And while Dell along with an accelerated demand for PC’s to meet work/learn from home needs have shown that the demise of the PC market is clearly not as imminent as many had predicted, we would not be surprised to see ISG and its business transformation focus grow at a faster rate than CSG’s computer products.
Dell’s X-factor, the Uncertainty around VMware
I’m closely watching how Dell is evolving its business. It has a history of big acquisitions that often include the restructuring and divesting of assets purchased at a premium.
Dell’s plans to divest its VMware business should receive government/regulatory approval this calendar year. This is a good deal for Dell, VMware, and their mutual customers, in part this is because the divestiture is really one of paper only at this point.
The up-front value of this deal centers around Dell’s ability to generate over $9 billion in cash to help reduce the $42 billion debt still remaining from the EMC/VMware acquisition in 2016, as well as to allow Dell to focus more closely on its core branded products and services. But it’s important to note that this is far from a normal deal.
Dell Technologies may be selling VMware, but Michal Dell isn’t. Dell Technologies is essentially distributing its current 81 percent share of VMware, including a $9 billion one-time cash dividend to Dell’s existing shareholders, including Michael Dell and Silver Lake Partners (Dell’s financial partner), who will between them directly own and control over 50 percent of VMware. The real shift here is ownership from Dell Technologies to Michael Dell.
Dell has a history in shedding while retaining businesses, and you can look no further than SecureWorks for a great example. Acquired by Dell in February of 2011, Dell spun this cybersecurity company back out through an IPO in 2016. But Dell Technologies is still the largest shareholder of SecureWorks and has maintained a very close working relationship with the company. It’s very likely that the future relationship between Dell and VMware may be even closer.
Dell and VMware have an agreement in place allowing Dell to market VMware’s products for an initial term of at least five years, a stabilizing move for Dell and a smart move for VMware given that Dell generates a third of its overall revenue.
With Michael Dell controlling both Dell Technologies and VMware, it’s unlikely that either company would make a move that would be detrimental to the other for the foreseeable future and then some. But that doesn’t mean this deal isn’t without significant risk that could backfire if the transition negatively impacts business customers in any way.
The Forward Look
Dell Technologies is an iconic brand with impact well beyond the tech sector. While others are hedging, Dell is leveraging. While others focus on chip shortages, Dell says yes, it’s an issue but one we’ve anticipated and will work around for our customers. That’s a big deal in my eyes, the way Dell’s management embraces transformation and agility in their own business — and other companies would do well to learn from this example.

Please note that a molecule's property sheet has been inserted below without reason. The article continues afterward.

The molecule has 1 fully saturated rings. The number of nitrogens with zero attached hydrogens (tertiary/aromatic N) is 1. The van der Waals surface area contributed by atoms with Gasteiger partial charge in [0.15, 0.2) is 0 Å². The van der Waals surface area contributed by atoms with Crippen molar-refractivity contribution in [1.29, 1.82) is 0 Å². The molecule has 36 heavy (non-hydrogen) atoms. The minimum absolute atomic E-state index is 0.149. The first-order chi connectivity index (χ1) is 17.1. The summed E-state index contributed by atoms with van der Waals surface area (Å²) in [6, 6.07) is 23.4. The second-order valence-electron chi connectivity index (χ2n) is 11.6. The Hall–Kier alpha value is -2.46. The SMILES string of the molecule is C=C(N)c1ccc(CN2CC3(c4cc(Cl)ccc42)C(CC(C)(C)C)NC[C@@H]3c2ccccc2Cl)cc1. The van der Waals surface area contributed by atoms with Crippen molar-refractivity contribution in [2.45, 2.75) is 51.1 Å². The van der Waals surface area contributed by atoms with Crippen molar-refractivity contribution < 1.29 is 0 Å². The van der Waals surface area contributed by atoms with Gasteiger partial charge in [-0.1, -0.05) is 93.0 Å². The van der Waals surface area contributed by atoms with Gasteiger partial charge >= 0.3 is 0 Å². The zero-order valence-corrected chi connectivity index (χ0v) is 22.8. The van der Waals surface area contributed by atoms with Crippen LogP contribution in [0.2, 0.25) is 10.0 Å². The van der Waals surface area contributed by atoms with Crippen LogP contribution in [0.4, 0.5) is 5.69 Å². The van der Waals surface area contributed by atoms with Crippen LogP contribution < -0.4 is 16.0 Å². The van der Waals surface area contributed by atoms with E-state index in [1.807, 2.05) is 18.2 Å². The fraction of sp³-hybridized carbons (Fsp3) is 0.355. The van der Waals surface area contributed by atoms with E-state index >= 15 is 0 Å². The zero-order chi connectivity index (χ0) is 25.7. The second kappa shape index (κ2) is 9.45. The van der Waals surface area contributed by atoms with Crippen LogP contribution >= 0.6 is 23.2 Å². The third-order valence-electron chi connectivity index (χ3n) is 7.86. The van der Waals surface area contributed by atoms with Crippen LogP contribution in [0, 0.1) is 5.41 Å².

Dell’s own transformations over the past decades have not only defied conventional wisdom but have also allowed it to become a transformational leader for others. Its plan to drive high-value growth over the next three to four years includes a strict focus on products, solutions, and services involving hybrid clouds, edge computing, data management, telecom systems, and consumption-based infrastructure solutions that can be offered “as-a-Service” (APEX). I believe each of these areas is critical to enabling the future of business and look forward to more good things ahead from Dell.
Futurum Research provides industry research and analysis. These columns are for educational purposes only and should not be considered in any way investment advice.
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The original version of this article was first published on Futurum Research.
Daniel Newman is the Principal Analyst of Futurum Research and the CEO of Broadsuite Media Group. Living his life at the intersection of people and technology, Daniel works with the world’s largest technology brands exploring Digital Transformation and how it is influencing the enterprise. From Big Data to IoT to Cloud Computing, Newman makes the connections between business, people and tech that are required for companies to benefit most from their technology projects, which leads to his ideas regularly being cited in CIO.Com, CIO Review and hundreds of other sites across the world. A 5x Best Selling Author including his most recent “Building Dragons: Digital Transformation in the Experience Economy,” Daniel is also a Forbes, Entrepreneur and Huffington Post Contributor. MBA and Graduate Adjunct Professor, Daniel Newman is a Chicago Native and his speaking takes him around the world each year as he shares his vision of the role technology will play in our future.